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ADVANCE for Speech-Language Pathologists & Audiologists July 2007
New Reconstruction Techniques Used to rebuild soldier's nose
By David March
When his Humvee flipped over on a highway near Camp Bucca in southern Iraq in August of 2005, senior airman Michael Fletcher had body armor to blunt the force of impact. However, his gear was not strong enough to stop the wreck from crushing the rest of him. His left arm was gone, as was a sizeable chunk of his midface.
In a series of six operations over a year-long period that ended with the removal of the last sutures on May 2, facial plastic and reconstructive surgeons pieced together more than a dozen bits of bone, cartilage, skin, arteries and veins to rebuild Fletcher's nose. All of the materials were taken from spare or renewable parts of his body.
The new nose is completely functional. Fletcher, who is stationed at Andrews Air Force Base in Maryland, can breathe and sneeze through it, and he is expected to be sensitive to smell and touch soon. Scarring and swelling will reduce naturally for a year, while minor sculpting and contouring procedures are done at an outpatient clinic, said lead surgeon Patrick Byrne, MD.
Aided by new advances in biomedical engineering and computer-assisted design, Dr. Byrne's team and the patient logged more than 40 hours in surgery. The first operation lasted eight hours.
Accompanied by his wife, Yolanda, Fletcher had more than 60 hospital check-ups and tests and needed three hospital stays, including a 16-hour emergency operation to deal with a wound infection.
"This soldier is fearless," said Dr. Byrne, an assistant professor in otolaryngology-head and neck surgery at the Johns Hopkins University School of Medicine in Baltimore, MD. "From the beginning his nasal reconstruction was not straightforward. He had tremendous scarring all over his face and head injuries so sever that I did not think he would go through it. But he did not want to wear a prosthesis. He wanted his nose rebuilt, even if all the world was going to see his scars."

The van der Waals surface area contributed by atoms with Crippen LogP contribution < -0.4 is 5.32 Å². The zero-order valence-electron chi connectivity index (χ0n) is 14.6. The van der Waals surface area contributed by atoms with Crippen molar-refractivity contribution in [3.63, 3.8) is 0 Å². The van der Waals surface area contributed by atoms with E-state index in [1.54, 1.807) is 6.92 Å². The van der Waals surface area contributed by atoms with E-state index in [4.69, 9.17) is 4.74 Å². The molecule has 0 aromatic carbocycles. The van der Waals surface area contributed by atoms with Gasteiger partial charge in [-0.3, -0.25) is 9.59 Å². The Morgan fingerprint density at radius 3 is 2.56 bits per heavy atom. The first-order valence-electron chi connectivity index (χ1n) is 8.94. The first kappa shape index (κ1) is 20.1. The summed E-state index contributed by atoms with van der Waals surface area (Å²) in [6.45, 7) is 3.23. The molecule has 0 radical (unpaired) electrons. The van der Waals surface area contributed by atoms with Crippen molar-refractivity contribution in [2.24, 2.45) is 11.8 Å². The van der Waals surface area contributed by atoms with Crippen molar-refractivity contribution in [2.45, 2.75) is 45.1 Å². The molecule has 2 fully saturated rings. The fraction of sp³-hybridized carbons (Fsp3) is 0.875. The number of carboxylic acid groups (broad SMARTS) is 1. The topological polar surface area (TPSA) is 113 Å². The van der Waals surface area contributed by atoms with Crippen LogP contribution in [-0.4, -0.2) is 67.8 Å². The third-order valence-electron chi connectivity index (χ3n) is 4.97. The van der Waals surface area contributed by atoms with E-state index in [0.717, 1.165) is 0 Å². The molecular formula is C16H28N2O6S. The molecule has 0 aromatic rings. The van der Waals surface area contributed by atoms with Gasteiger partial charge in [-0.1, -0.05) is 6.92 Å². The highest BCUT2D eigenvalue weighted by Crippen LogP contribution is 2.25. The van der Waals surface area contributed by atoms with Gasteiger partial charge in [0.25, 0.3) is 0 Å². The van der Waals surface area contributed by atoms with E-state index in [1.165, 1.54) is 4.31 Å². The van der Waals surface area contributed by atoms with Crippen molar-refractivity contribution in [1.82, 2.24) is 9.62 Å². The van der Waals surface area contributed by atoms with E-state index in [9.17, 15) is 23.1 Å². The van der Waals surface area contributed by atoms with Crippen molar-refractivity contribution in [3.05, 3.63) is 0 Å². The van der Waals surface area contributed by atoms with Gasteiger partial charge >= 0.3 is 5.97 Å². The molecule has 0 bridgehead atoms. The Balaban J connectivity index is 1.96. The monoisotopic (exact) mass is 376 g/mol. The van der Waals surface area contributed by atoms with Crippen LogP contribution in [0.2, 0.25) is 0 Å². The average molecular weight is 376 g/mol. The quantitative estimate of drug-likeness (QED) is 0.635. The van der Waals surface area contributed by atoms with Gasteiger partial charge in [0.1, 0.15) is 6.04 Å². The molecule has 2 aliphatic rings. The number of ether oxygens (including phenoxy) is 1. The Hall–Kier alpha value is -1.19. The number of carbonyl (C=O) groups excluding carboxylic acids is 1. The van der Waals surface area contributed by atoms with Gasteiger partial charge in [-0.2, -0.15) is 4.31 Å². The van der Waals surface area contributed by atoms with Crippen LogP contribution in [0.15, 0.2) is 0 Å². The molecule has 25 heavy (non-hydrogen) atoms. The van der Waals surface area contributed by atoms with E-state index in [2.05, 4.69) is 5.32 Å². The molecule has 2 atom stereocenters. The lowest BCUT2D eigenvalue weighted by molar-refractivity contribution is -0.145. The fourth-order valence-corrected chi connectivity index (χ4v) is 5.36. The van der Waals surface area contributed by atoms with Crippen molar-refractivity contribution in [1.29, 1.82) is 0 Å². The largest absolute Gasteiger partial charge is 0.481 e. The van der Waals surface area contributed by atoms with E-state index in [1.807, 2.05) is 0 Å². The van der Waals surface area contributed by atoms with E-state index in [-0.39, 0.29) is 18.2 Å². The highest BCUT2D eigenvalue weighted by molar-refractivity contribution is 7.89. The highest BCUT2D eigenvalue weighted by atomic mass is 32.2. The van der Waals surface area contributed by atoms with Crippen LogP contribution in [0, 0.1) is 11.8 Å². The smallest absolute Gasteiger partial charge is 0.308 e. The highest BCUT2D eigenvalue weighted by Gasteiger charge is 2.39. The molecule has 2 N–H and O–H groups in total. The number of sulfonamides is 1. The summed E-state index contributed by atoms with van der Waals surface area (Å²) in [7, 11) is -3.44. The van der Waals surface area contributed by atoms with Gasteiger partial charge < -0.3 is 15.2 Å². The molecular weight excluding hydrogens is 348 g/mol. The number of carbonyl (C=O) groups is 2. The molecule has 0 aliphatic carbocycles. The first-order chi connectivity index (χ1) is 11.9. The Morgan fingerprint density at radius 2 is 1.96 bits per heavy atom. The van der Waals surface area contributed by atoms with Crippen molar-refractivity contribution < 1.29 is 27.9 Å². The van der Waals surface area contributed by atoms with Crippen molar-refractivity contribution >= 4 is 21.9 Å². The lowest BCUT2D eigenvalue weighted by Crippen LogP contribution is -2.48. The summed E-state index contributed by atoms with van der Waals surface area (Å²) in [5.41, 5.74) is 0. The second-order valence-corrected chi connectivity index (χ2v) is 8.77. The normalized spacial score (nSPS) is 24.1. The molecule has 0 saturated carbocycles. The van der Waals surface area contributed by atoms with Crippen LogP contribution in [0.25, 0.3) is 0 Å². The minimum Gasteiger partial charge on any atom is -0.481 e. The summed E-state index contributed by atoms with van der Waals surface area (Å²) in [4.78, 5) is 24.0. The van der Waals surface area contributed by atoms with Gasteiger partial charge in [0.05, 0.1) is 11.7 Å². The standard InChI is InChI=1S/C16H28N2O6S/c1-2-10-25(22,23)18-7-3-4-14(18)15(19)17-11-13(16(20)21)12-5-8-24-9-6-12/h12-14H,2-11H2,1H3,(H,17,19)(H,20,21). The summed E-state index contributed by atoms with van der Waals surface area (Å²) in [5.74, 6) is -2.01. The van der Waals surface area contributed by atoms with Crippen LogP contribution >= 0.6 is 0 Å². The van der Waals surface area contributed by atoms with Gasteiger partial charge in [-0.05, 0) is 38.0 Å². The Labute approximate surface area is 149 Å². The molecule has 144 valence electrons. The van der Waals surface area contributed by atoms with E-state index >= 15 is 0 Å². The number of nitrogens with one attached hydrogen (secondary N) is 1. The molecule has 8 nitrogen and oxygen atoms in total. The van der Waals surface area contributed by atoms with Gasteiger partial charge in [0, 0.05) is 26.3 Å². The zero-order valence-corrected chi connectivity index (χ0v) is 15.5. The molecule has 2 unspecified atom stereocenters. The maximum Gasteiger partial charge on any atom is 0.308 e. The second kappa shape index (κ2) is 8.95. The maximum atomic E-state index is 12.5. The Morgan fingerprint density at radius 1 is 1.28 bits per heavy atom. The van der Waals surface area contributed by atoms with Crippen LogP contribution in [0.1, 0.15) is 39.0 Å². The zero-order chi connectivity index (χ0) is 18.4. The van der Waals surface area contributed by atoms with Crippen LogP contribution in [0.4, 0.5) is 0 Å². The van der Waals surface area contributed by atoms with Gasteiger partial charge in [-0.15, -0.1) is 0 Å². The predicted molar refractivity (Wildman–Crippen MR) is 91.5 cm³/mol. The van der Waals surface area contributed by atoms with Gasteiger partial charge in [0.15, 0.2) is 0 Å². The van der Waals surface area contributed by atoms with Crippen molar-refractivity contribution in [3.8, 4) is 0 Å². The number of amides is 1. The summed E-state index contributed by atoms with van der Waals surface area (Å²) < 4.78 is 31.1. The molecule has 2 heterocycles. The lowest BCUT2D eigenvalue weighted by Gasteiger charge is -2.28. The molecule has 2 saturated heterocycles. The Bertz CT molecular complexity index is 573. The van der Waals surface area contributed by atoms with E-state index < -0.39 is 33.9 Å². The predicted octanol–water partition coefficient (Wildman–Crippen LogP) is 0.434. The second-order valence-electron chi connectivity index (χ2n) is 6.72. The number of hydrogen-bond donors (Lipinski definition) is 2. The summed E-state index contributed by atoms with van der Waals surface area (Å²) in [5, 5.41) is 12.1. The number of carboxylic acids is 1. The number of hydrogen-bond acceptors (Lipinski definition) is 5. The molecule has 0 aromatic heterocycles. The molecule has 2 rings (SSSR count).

The effort involved more than 40 Hopkins clinical staff members. A team of U.S. military surgeons initially treated Fletcher in Kuwait and then at Walter Reed Army Medical Center in Washington D.C. A Walter Reed surgeon referred Fletcher to Hopkins in January of 2006 for the reconstruction.
The plan to rebuild Fletcher's nose was based on techniques used to help patients with nasal cancers. Complicating his case was a damaged facial skeleton, which had little bone structure to support a new nose and a sparse network of facial arteries to sustain the highly vascularized nasal tissues. Arteries supplying blood to the forehead had been slashed, potentially compromising the suitability of the skin for subsequent transplant to the nose.
The accident also had fractured Fletcher's skull, blinded his left eye, and widened the gap between his eyes, something surgeons had to correct to properly place the nose. Because the airman is an African American, surgeons sought to minimize the risk of scarring, which would contrast with his skin color.
Among the many procedures was the detachment of a forehead flap of skin that now makes up the outer skin of the new nose. Surgeons first cut the flap in upside-down profile on the center of Fletcher's forehead, cut out the top portion, turned the flap around clockwise, and laid it over the newly rebuilt nose. The outer skin covering was left attached to the center spot of the forehead for six weeks to secure its blood supply during recovery.
The inside nasal components were assembled in two operations, for the nostrils and tip, using skin transplanted from his arm and neck and bone and cartilage from his rib and ear. Creating an inside nasal lining was a complex procedure, requiring the transfer of soft skin from the underside of his arm. Neck arteries had to be rerouted to keep sufficient blood flowing to this part of the nose.
Anaplastologist Juan Garcia, MA, a medical illustrator who specializes in facial prosthetics, used pictures of Fletcher taken before his accident as a reference in designing his new nose.
"We know that our part in his recovery is just a single step forward," said Garcia, "but we are grateful to have been able to help. He is someone with a tremendous amount of courage."